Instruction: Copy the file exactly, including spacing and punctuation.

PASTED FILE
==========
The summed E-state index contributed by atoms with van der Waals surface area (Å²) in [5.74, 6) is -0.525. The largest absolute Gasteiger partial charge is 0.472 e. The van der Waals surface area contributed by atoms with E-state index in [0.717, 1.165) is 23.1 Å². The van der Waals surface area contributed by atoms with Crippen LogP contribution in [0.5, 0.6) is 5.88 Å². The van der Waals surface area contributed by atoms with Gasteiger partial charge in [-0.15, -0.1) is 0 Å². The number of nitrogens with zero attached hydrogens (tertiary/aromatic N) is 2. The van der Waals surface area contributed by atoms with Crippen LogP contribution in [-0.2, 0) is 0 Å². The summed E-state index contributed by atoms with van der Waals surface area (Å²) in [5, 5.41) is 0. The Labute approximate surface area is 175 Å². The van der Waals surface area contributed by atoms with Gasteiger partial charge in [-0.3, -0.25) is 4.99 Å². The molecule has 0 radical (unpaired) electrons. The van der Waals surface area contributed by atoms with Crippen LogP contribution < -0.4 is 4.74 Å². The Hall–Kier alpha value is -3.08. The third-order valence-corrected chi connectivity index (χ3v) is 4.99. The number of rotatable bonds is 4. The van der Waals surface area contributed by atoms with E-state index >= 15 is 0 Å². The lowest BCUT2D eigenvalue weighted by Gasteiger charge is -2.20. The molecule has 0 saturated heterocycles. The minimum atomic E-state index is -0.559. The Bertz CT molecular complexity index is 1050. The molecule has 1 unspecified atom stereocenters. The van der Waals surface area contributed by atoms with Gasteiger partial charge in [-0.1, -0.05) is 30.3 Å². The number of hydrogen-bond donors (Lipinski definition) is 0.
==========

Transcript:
The summed E-state index contributed by atoms with van der Waals surface area (Å²) in [5.74, 6) is -0.525. The largest absolute Gasteiger partial charge is 0.472 e. The van der Waals surface area contributed by atoms with E-state index in [0.717, 1.165) is 23.1 Å². The van der Waals surface area contributed by atoms with Crippen LogP contribution in [0.5, 0.6) is 5.88 Å². The van der Waals surface area contributed by atoms with Gasteiger partial charge in [-0.15, -0.1) is 0 Å². The number of nitrogens with zero attached hydrogens (tertiary/aromatic N) is 2. The van der Waals surface area contributed by atoms with Crippen LogP contribution in [-0.2, 0) is 0 Å². The summed E-state index contributed by atoms with van der Waals surface area (Å²) in [5, 5.41) is 0. The Labute approximate surface area is 175 Å². The van der Waals surface area contributed by atoms with Gasteiger partial charge in [-0.3, -0.25) is 4.99 Å². The molecule has 0 radical (unpaired) electrons. The van der Waals surface area contributed by atoms with Crippen LogP contribution < -0.4 is 4.74 Å². The Hall–Kier alpha value is -3.08. The third-order valence-corrected chi connectivity index (χ3v) is 4.99. The number of rotatable bonds is 4. The van der Waals surface area contributed by atoms with E-state index >= 15 is 0 Å². The lowest BCUT2D eigenvalue weighted by Gasteiger charge is -2.20. The molecule has 0 saturated heterocycles. The minimum atomic E-state index is -0.559. The Bertz CT molecular complexity index is 1050. The molecule has 1 unspecified atom stereocenters. The van der Waals surface area contributed by atoms with Gasteiger partial charge in [-0.1, -0.05) is 30.3 Å². The number of hydrogen-bond donors (Lipinski definition) is 0.